James 3:13,17 NIV
Who is wise and understanding among you? Let them show it by their good life, by deeds done in the humility that comes from wisdom. …But the wisdom that comes from heaven is first of all pure; then peace-loving, considerate, submissive, full of mercy and good fruit, impartial and sincere.
Wisdom. You won’t find the word in the moniker of a new superhero in the Marvel universe, nor will you find it listed in the social media bio of anyone who actually has it or lives by it. Wisdom is a gift of the Spirit (1 Cor. 12:8a), and is a way the Spirit guides the believer. Who wants wisdom and understanding for life today? I do!
Wisdom has definitely not received the kind of “Spirit-speaking” press that the more remarkable, unusual, or spontaneous spiritual gifts have received. Why? My guess is because wisdom is the polar opposite of a shiny object.
Wisdom is substantial and shows the signs of age. Wisdom moves slowly, humbly, and deliberately, at a pace that can be uncomfortable to our modern sensibilities. Wisdom usually won’t fight for its voice to be heard, though it does cry out on the streets (Prov. 1:20). Wisdom is marked often by study and observation, meaning it is usually hard won over long periods of time. We should always be listening for wisdom, searching for wisdom, as for a treasure (Prov. 2:1-6).
How does the Holy Spirit speak to us through wisdom? The Oxford dictionary defines wisdom as “the ability to use your knowledge and experience to make good decisions and judgments.” For the Christian, knowledge and experience have an important role to play in being guided by the Holy Spirit, particularly when drawn on in deep accord with the whole counsel of the Scriptures, guided by our impressions, and discerned with the Body of Christ.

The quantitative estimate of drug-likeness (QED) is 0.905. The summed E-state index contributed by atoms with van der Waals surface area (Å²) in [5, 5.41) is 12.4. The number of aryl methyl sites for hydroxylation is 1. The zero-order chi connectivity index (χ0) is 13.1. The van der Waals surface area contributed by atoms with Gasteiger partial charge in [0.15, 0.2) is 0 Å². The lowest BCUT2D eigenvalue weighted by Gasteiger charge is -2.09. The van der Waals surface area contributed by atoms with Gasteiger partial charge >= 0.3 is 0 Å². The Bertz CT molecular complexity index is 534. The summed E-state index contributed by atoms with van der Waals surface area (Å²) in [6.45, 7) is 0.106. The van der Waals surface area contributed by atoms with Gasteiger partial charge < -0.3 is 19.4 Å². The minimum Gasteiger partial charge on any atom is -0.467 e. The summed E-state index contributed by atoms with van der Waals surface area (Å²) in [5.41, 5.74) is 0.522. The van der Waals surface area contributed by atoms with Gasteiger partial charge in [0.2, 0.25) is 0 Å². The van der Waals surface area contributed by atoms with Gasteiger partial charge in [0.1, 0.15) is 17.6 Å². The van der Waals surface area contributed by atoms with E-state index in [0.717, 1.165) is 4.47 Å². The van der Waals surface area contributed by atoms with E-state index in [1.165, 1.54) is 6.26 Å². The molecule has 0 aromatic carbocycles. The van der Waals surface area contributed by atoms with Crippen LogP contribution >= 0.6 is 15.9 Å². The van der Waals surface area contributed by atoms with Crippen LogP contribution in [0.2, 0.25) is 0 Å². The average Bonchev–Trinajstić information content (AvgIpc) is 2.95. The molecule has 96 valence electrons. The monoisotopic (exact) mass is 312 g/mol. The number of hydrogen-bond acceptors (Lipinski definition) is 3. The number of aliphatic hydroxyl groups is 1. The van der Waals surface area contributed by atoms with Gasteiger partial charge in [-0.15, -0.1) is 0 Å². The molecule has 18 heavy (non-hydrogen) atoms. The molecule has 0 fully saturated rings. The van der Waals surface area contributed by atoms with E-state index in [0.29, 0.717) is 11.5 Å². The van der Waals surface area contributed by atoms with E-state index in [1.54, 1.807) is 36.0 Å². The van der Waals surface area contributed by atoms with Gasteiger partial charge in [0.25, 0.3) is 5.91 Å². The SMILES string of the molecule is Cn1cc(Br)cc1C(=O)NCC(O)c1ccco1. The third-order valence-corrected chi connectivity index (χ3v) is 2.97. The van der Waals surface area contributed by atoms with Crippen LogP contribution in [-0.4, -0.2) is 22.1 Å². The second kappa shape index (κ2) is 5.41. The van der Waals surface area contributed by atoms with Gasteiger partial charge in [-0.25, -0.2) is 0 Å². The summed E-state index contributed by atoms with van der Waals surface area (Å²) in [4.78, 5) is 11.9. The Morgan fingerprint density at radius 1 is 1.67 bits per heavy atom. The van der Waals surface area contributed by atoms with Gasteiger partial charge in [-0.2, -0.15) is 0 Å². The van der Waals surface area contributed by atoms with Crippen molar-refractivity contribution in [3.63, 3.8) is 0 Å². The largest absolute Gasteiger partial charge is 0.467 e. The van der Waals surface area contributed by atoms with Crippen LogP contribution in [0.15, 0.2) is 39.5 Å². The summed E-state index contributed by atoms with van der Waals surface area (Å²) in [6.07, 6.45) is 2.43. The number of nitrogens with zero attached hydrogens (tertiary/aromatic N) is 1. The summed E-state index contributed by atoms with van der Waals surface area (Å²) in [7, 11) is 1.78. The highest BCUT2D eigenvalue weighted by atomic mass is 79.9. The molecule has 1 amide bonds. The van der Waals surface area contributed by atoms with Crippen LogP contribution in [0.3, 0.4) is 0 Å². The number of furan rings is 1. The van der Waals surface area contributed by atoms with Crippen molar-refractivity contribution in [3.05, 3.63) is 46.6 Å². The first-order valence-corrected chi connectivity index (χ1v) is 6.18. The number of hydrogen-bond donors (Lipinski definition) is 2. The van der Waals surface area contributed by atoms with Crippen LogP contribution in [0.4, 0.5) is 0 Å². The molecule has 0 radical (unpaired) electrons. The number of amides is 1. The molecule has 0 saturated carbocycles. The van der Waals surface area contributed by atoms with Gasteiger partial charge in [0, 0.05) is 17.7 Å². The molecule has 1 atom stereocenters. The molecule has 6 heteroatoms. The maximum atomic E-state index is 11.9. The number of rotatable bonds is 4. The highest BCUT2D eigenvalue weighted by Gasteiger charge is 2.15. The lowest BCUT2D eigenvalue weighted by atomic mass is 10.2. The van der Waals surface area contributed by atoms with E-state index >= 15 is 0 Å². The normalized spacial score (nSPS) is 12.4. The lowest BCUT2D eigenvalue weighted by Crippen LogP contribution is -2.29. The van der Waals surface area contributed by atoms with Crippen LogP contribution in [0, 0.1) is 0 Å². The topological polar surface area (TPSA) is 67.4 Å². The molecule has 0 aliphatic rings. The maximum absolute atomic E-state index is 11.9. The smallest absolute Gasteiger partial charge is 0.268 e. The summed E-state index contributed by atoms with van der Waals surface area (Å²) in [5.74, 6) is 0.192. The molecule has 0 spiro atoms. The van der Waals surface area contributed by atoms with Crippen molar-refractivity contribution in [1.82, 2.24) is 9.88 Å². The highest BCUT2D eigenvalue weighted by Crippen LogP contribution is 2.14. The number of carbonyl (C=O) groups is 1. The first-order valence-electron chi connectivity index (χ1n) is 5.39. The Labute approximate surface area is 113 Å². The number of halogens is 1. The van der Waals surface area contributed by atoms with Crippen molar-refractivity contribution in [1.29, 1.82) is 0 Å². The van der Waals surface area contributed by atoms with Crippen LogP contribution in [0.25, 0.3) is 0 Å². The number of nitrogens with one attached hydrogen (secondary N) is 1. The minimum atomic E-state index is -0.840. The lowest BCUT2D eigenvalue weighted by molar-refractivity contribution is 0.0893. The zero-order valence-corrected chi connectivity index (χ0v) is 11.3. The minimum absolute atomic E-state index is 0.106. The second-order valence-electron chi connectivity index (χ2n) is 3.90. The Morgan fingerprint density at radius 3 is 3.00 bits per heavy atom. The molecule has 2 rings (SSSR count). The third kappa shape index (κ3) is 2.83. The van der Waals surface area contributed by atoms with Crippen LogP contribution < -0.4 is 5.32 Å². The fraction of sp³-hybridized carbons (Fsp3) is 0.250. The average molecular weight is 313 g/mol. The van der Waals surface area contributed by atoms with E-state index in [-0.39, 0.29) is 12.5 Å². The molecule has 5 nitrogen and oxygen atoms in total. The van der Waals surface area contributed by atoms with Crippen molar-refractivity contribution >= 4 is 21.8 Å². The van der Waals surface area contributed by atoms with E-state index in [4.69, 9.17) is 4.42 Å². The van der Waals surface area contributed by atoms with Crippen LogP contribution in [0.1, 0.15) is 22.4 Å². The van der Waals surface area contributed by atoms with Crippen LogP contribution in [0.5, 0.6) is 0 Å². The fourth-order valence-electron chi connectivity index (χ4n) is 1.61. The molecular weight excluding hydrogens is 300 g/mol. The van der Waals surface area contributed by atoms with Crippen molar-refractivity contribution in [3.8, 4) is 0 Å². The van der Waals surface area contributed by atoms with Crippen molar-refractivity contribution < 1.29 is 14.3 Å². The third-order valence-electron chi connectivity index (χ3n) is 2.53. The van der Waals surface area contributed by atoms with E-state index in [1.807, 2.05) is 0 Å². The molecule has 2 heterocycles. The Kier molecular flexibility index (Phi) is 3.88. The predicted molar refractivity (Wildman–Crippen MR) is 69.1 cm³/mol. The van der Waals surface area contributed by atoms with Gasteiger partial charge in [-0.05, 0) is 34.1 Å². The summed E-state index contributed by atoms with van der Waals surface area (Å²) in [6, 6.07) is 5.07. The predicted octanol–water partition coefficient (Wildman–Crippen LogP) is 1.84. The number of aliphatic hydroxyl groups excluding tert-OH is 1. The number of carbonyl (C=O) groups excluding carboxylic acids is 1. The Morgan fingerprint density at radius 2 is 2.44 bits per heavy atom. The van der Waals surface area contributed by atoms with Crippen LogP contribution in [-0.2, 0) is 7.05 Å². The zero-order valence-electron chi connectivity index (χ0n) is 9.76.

The Spirit speaks to us through our knowledge, helping us to do smart, right, and reasonable things in the power of the Holy Spirit. Education is good. Skills are good. These can contribute to spiritual wisdom (note: they can also get in the way). Neither you nor I need a spontaneous word from God to take care of our bodies, to practically love our neighbor, to teach a class of little ones to read, or to distribute resources to the needy in our town. We have knowledge about these things, and our spiritual wisdom can be enhanced because of that knowledge. The Spirit works through good old common sense, skill, and learning—and these have a part to play in discerning the voice of the Spirit (Rom. 12:2).
Regarding experience, our own and others’ experiences can help us learn if what we’re doing has “worked” in the past for ourselves and others. While experience must always be submitted to the Scriptures and other means of hearing the Holy Spirit (so we don’t assume that God is not doing anything “new” that might contradict our previous experience), experience can serve us as a key contributor when guidance is needed.
If we keep all of these ways of hearing the Spirit speak before us, allowing them to play their part and have a dynamic interplay, our ability to discern the will of God together—will grow.
Jesus, I receive the Holy Spirit. There is a way of wisdom that I am eager to walk in as I learn the way of love. Come, Holy Spirit, give me the desire and perseverance I need to be filled with wisdom, and guided by wisdom, as I live out my faith in my home, church, and city. In Jesus’ name, amen.
Has there been a situation in your life where a gift of wisdom, coming through you or another person, provided guidance that you can now look back on with thankfulness?
For the awakening,